When an air cushion supported vessel navigates in the waves, the air pressure in the cushion pulsates due to the pumping effect of waves. The pulsating pressure could induce significant waves to have an impact on the aerodynamics of air cushion. To evaluate the waves, a linear 3D potential method has been proposed by Doctors (1974) and Kim and Tsakonas (1981). However, the algorithm of the 3D method is too complicated and so far the 3D method has not been widely utilized in the air cushion hydrodynamics. In this paper, a 2.5D method for calculating the waves due to the pulsating pressure was firstly presented. The 2.5D method is much simpler and more efficient than the 3D method. The numerical results suggest the sufficient conditions for the 2.5D method to perform as well as the 3D method.


The problem of pulsating pressure induced waves, which is also known as the free surface Dirichlet problem, is common in air cushion hydrodynamics. When an ACV (air cushion vehicle) or a SES (surface effect ship) navigates in waves, the air cushion pressure pulsates due to the wave pumping effect. The pulsating air cushion pressure inversely reacts on the free surface in the cushion and makes waves that could influence the dynamics of the air cushion by changing the cushion volume or air leakage area. Therefore, it is important to evaluate the air cushion hydrodynamics.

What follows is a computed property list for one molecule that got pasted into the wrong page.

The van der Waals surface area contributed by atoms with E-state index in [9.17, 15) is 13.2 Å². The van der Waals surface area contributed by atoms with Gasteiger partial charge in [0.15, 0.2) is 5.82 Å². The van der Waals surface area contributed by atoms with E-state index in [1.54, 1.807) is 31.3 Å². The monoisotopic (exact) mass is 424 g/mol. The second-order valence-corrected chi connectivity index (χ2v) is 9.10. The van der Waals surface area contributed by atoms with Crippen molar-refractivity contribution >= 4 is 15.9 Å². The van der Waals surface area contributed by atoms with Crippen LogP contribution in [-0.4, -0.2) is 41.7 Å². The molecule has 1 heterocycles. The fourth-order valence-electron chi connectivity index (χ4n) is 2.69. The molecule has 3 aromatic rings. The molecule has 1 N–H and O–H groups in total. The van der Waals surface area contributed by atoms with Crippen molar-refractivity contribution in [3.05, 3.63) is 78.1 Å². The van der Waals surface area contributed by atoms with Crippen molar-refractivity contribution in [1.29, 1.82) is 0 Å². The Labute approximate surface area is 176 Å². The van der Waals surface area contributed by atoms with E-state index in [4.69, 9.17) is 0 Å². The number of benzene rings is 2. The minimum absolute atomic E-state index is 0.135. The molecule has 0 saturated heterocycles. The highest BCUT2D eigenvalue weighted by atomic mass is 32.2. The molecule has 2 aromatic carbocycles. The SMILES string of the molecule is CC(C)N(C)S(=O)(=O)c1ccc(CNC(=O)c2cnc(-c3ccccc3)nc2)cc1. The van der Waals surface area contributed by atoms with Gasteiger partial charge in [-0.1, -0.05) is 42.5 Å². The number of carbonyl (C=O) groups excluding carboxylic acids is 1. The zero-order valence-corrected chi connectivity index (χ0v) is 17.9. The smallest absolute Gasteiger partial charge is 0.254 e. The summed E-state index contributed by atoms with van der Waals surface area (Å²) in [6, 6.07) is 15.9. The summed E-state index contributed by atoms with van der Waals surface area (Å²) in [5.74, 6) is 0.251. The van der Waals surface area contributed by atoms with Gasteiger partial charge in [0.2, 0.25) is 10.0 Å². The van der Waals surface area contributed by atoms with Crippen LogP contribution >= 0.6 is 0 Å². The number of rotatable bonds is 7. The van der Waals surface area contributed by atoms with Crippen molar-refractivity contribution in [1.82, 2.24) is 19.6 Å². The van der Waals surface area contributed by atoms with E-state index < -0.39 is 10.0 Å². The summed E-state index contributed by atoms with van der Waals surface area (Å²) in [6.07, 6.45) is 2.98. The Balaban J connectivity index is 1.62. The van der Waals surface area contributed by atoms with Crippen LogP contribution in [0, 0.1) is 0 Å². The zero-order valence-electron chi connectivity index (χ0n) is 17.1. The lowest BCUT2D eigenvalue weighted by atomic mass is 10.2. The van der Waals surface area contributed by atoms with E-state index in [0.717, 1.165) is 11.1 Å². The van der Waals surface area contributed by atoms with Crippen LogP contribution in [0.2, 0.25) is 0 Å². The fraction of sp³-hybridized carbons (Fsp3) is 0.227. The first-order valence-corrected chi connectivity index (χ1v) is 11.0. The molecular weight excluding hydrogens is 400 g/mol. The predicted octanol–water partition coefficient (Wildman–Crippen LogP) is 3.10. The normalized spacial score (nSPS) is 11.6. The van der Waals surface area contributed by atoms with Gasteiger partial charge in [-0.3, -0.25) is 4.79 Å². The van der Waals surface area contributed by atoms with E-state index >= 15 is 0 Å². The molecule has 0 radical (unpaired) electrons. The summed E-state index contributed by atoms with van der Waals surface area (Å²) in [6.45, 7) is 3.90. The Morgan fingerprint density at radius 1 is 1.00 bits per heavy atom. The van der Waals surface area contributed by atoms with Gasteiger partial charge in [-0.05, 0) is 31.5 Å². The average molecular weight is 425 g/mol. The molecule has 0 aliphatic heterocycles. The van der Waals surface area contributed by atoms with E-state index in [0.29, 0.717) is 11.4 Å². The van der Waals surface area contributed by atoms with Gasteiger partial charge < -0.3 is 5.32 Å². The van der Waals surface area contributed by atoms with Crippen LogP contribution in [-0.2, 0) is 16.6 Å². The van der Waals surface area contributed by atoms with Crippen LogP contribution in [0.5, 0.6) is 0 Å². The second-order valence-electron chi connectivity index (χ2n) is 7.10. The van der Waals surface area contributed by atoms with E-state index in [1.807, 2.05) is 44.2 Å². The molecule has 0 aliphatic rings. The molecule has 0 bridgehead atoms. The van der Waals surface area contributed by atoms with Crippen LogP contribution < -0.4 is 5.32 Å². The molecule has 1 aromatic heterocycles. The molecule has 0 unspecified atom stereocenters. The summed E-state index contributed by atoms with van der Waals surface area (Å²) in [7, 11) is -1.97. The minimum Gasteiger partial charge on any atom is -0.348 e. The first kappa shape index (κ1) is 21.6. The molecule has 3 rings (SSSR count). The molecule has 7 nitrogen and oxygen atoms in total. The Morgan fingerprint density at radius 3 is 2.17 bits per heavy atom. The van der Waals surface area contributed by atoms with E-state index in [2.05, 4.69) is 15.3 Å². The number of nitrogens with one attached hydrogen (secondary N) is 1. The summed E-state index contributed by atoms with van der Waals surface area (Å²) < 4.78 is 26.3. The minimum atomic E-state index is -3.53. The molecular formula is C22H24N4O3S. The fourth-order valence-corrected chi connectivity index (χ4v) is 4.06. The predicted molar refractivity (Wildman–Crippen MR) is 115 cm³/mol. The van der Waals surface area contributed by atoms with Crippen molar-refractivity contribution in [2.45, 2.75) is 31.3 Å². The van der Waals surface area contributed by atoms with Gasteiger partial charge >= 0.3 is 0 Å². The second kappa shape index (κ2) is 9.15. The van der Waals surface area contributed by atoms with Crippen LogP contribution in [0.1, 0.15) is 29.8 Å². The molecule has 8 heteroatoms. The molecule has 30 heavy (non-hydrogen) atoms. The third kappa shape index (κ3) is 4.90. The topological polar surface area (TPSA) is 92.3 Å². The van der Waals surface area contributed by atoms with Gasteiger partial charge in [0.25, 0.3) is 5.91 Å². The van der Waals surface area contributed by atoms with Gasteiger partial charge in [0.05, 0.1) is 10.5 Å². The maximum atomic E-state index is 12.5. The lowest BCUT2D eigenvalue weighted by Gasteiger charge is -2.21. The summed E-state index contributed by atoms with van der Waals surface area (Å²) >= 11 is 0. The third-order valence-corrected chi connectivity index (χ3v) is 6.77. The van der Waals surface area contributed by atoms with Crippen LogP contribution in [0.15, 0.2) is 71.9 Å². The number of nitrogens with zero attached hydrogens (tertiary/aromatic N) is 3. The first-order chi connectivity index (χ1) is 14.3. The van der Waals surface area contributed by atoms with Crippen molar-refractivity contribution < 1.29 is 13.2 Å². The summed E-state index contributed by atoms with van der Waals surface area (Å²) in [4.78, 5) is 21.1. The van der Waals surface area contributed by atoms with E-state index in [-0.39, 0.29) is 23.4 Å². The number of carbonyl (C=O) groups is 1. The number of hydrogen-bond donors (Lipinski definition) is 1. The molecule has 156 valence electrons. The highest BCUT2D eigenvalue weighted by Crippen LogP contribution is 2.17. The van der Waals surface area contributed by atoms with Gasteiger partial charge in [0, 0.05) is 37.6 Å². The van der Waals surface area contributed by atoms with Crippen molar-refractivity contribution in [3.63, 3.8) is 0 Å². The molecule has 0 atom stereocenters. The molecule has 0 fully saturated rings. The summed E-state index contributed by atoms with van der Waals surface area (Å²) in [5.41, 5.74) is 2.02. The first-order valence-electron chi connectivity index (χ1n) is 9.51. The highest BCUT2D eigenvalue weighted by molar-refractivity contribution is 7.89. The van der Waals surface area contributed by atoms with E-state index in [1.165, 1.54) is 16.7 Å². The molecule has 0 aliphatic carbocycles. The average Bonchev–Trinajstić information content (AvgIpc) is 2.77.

The pulsating pressure induced waves or the free surface Dirichlet problems were concerned long time ago. Stoker (1957) and Wehausen et al. (1960) deduced the mathmatic models for solving the free surface Dirichlet problems in 2D case and 3D case, respectively. The 2D model is not practical since the air cushion is always three-dimensional. Meanwhile, it is difficult to directly perform the calculation under the 3D model given by Wehausen. Later Doctors (1974), Kim and Tsakonas (1981) made great efforts to develop a more solvable 3D linear potential method for evaluating the free surface elevation due to a rectangular uniformly-distributed pulsating pressure patch. In order to calculate the waves due to a non-rectangular pulsating pressure patch under an air-lifted vessel, Xie et al. (2008) discretized the irregular pressure patch to a set of rectangular ones, using the method developed by Kim and Tsakonas (1981) to obtain the free surface elevation due to each rectangular patch, and then linearly superimposed them as the final results. In another case, Guo et al. (2016) discretized the nonuniformly-distributed pulsating pressure patch to a series of approximately uniformly-distributed pulsating pressure patches, and then adopted similar procedures to get the free surface elevation. However, it is still not trivial to solve the free surface Dirichlet problem using the upper mentioned 3D linear potential method, since there exist some singular and oscillating integrals.

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